“The message of the film is simple and positive. The deeper the shit you are in the more you should laugh, because out of disaster, heroes can come from unlikely places.” Disillusioned by his own words, Icelandic director Gaukur Ulfarrson puts forth a political documentary that is as biased and one-sided as the political parties and leaders the film is slandering against.
Gnarr follows the comedian Jon Gnarr as he runs for mayor after Iceland’s economic meltdown in 2009. Against the backdrop of a farce political party called “The Best Party,” Gnarr unabashedly uses a dainty platform of attractive promises to stir support. From free trips to Disneyland, to gift mailers for all mothers on Mother’s Day, to isolating himself with all political affiliates who have not watched the complete series of “The Wire,” Gnarr quickly demonstrates that his intentions are more comical than anything else. What starts out as a joke quickly snowballs into immense national support as the public cries out for an end to the country’s corruption. Unfortunately for Gnarr’s audience, the film is hampered by its comedic relief. Jokes, mockery of Iceland’s political system and Gnarr’s outlandish behaviors are the film’s main focus, and don’t give a precise answer as to how Gnarr’s campaign gained public appeal or whether or not we should even care.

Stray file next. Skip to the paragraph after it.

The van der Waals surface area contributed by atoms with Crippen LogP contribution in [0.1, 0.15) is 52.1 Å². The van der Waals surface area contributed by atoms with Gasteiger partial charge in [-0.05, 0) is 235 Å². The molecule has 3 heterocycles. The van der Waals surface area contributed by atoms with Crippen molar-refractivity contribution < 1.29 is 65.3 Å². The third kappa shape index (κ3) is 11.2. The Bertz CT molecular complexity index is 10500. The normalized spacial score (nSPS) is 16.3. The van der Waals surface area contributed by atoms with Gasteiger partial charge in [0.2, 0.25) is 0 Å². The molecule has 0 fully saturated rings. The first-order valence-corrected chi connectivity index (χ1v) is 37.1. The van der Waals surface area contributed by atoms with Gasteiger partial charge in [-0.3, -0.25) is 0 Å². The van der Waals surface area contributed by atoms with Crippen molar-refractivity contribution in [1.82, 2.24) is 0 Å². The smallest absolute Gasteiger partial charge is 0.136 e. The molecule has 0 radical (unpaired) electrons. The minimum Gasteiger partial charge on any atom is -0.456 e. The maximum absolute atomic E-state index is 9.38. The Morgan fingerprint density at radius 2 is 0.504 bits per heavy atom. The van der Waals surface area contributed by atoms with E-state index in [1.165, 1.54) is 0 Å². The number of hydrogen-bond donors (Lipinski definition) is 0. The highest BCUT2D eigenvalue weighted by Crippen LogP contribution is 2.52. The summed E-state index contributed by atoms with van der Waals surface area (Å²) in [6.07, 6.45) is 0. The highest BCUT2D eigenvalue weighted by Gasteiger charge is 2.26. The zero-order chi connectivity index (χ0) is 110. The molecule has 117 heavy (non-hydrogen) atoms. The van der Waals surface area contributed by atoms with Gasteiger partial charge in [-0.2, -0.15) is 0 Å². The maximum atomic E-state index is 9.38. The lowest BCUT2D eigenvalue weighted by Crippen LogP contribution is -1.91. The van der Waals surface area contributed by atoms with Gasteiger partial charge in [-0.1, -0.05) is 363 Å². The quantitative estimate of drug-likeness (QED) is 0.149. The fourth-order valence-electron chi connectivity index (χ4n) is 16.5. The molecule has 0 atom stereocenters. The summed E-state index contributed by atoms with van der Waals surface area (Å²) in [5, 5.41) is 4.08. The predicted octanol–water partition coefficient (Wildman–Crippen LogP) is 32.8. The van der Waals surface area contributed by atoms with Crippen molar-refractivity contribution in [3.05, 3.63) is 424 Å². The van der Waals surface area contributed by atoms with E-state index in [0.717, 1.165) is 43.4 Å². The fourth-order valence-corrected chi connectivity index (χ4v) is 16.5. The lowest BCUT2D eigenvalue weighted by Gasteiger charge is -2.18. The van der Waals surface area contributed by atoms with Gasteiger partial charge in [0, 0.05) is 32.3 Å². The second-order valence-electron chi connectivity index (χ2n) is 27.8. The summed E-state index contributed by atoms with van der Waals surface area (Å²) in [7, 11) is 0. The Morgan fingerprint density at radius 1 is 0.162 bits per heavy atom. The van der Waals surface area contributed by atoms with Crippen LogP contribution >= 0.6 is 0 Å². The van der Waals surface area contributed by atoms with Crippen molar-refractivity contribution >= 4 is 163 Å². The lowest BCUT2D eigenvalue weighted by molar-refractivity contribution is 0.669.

Bias treads a fine line in documentaries, especially in political film making, tattering between the balance of what is right and wrong between both sides of an argument. For Gnarr, what we get is a single note stage act that feels more like a comedy special than a political presentation. Incorporating comedy bits with audiences, outtakes when brainstorming with committee members, and capturing the making of their Tina Turner “Simply the Best” election campaign video, only makes their underdog story less significant. Heroes are not emerged, only jesters are praised. Without serious questions being answered as to how their campaign gained rapid support, what is perceived is a documentary that makes fun as much as politicians make false promises. In this regard, Gnarr acts as its own genre. While “mockumentaries” mimic the real world, Gnarr gives the impression that it’s a “fakeumentary” making the real world insincere with false pretenses, sarcastic pan-faced interviews, and unrealistic promises.
On the positive side, what Gnarr does right is highlighting its subject well. Documentaries are as entertaining as to whom they are about, and if merit is established solely on an identifiable and intriguing character; Jon Gnarr becomes the savior of the film. His punk rock look, funky hair, and silly demeanor are easily seen as anti-political and makes for a fun watch. Sure there are plenty of laughs, but after the laughs subside and politics are out of question, the serious questions will still remain: “Who is Jon Gnarr?” and “Is Gnarr right for Iceland? In the end, you’ll agree that all laughs and no work will only create more disasters for the struggling country.
– Chris Clemente